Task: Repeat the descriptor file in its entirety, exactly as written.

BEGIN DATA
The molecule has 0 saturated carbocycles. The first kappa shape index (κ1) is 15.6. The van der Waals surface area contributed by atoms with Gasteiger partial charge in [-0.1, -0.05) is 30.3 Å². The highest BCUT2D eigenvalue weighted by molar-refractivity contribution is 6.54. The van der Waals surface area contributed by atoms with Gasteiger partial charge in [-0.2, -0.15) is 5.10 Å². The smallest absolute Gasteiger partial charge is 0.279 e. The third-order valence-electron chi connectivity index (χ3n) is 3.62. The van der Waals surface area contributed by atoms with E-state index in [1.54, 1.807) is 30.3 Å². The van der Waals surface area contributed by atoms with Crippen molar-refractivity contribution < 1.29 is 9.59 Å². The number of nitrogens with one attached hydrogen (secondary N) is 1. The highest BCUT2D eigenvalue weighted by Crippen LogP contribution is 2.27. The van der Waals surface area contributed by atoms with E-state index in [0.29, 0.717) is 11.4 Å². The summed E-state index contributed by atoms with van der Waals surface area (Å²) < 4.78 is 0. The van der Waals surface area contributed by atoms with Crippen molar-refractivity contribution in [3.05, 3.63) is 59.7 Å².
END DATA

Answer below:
The molecule has 0 saturated carbocycles. The first kappa shape index (κ1) is 15.6. The van der Waals surface area contributed by atoms with Gasteiger partial charge in [-0.1, -0.05) is 30.3 Å². The highest BCUT2D eigenvalue weighted by molar-refractivity contribution is 6.54. The van der Waals surface area contributed by atoms with Gasteiger partial charge in [-0.2, -0.15) is 5.10 Å². The smallest absolute Gasteiger partial charge is 0.279 e. The third-order valence-electron chi connectivity index (χ3n) is 3.62. The van der Waals surface area contributed by atoms with E-state index in [1.54, 1.807) is 30.3 Å². The van der Waals surface area contributed by atoms with Crippen molar-refractivity contribution < 1.29 is 9.59 Å². The number of nitrogens with one attached hydrogen (secondary N) is 1. The highest BCUT2D eigenvalue weighted by Crippen LogP contribution is 2.27. The van der Waals surface area contributed by atoms with E-state index in [0.29, 0.717) is 11.4 Å². The summed E-state index contributed by atoms with van der Waals surface area (Å²) < 4.78 is 0. The van der Waals surface area contributed by atoms with Crippen molar-refractivity contribution in [3.05, 3.63) is 59.7 Å².